Asia has the most number of football playing nations after Africa. But it’s quite astonishing that Asian teams have never been threats to reckon in the footballing world. Asian football playing nations do not even have any financial problems like the Africans. So what is the excuse here?
The best ever finish in a FIFA World Cup by a member of Asian Football Confederation (AFC), the organisation responsible for governing football in Asia, is 4th, a feat which was achieved by the South Korean National Football Team in the 2002 Fifa World Cup.
Apart from this, the other notable performances are a quarterfinal finish by North Korea in 1966 and a few second-round finishes by Japan, Saudi Arabia and Australia (the country which has been a member of AFC since 2006).
Why are Asian teams struggling in the biggest stages? Can we look out for some issues?
Asian teams are not as consistent as their counterparts from Europe or South America are in terms of producing footballing talents. As European Club football is the most dominant stream in football both in terms of finance and global outreach, the global footballing talent is mostly consolidated within the top five European leagues.
On the other hand, the number of top-quality Asian footballers in those leagues are quite low at present with Son Heung-Min and Takumi Minamino being the noteworthy examples only.
Stigma regarding the profession
The perception that Asians have regarding sports is a factor behind failure. Asians like most of the people in this world are extremely passionate about the game as a whole; but sports as a profession is frowned upon by the majority here. Although the situation has been changing in the recent past, this very reason is preventing a lot of potential talents to come out of Asia.
Another reason is lack of proper infrastructure. Many Asian countries are financially not that strong to spend for football’s infrastructural development.
Although the countries in East Asia like Japan and South Korea are economically quite developed, they too are far behind in terms of infrastructure of the game compared to Europe and South America. However, they are better off than their most Asian counterparts, something which makes them two of the few countries churning out many world-class professional footballers from the entire continent.
Lack of athleticism and unhealthy diet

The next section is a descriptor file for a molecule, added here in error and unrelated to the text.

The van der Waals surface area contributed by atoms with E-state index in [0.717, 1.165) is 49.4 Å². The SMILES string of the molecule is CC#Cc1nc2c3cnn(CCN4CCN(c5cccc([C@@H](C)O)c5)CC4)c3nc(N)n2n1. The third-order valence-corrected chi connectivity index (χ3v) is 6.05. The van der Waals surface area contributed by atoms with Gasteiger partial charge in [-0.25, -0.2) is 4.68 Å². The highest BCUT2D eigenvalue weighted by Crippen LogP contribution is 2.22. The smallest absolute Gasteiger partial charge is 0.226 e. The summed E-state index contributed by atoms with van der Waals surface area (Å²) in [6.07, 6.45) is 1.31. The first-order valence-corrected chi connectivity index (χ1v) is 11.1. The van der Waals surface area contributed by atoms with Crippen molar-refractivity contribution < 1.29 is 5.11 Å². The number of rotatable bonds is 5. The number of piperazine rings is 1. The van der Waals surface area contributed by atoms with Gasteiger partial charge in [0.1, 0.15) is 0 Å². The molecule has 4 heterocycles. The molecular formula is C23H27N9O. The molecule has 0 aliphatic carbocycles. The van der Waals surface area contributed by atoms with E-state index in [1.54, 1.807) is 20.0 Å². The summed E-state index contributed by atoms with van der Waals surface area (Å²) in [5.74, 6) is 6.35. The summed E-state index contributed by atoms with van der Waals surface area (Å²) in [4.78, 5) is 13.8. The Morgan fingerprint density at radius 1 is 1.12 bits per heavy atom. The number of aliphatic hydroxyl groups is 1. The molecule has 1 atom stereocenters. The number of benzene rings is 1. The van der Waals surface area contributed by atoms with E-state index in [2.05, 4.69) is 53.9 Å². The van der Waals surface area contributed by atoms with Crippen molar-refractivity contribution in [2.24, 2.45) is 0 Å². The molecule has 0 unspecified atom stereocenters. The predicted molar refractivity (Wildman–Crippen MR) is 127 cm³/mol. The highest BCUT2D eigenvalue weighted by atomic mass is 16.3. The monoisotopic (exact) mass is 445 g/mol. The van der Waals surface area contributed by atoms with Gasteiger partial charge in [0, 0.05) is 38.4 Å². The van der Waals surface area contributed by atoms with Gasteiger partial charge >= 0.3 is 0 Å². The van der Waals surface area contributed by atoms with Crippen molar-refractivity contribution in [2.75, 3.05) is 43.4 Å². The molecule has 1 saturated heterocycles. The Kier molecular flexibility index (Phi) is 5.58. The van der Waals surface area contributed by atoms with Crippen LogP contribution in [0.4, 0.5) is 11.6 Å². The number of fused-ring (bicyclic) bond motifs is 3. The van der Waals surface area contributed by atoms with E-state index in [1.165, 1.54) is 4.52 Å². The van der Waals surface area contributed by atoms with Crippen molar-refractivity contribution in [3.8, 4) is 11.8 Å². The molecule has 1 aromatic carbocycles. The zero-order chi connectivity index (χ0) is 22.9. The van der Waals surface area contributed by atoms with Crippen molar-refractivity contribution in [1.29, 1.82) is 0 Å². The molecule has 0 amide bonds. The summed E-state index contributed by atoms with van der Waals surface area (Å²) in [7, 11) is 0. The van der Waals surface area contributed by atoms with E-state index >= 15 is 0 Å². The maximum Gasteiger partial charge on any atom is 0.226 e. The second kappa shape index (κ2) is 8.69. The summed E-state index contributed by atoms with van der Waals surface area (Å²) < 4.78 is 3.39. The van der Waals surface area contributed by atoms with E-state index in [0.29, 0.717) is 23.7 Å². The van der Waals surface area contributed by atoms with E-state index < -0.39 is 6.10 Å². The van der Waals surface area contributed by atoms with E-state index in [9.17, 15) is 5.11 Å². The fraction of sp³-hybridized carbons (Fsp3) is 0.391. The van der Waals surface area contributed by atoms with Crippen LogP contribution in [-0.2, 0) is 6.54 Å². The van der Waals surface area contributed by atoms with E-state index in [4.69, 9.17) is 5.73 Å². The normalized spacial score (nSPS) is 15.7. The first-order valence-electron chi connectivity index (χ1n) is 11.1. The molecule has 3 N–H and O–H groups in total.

To be a professional footballer in the modern days requires extreme athleticism and physical prowess along with technical abilities. This is a reason that keeps Asia far behind from others. Traditional Asian diet has to take responsibility here.
Most of the Asian countries are primarily reliant on foods which are rich in carbohydrates like rice, and these types of foods are quite detrimental for the athletes as they require extreme vigour and stamina.
Bangladesh would be a good example here. Jamie Day putting a restriction on the footballers from consuming rice stirred the social media last year. This decision was taken before the world cup qualifiers as one of the highly praised approaches undertaken by the national team’s coach and the improvement of stamina has been visible.
Not many tacticians
As most of the football tactics and philosophies have been developed in Europe and South America, homegrown managers in Asia have not always been able to adopt those properly.
However, with the inception of Hero Indian Super League, many prominent footballer-turned-managers, for instance Zico, have flocked to Indian football. Bangladesh football team’s current manager Jamie Day, who played English top flight professional football is another example as both his tenure with the national team as well as the U-23 national team is highly respected by the critics.
Pre-season tours from European giants helping Asian football
As mentioned previously, Asians are extremely passionate about football and since there is a huge market in Asia, most of the elite European clubs are trying to make themselves more popular in this thriving market. Before the start of any footballing season, it is almost certain that at least one top European club will make a visit to China, the country with the highest population in the entire world and a country which follows football with fervour.
A ray of hope
Although a lot of problems are plaguing Asian Football at the moment, a lot of positives are happening simultaneously. Huge investment in the Chinese Super League has made it possible to attract world class footballers like Oscar and big names like Fabio Cannavaro in the managerial scene.
Similarly, World Cup winner Spanish legendary midfield duo Xavi Hernandez and Andres Iniesta are lightening up the football of Qatar and Japan respectively with their presence.
Players who completed their footballing education in Europe are declaring their allegiance to their Asian countries of origin in recent times. A notable example is that of the current captain of Bangladesh National Football team Jamal Bhuyian. Taking all these into account, Asian football might have a chance to flourish.
Rassiq Aziz Kabir is a student of Economics at the University of Dhaka.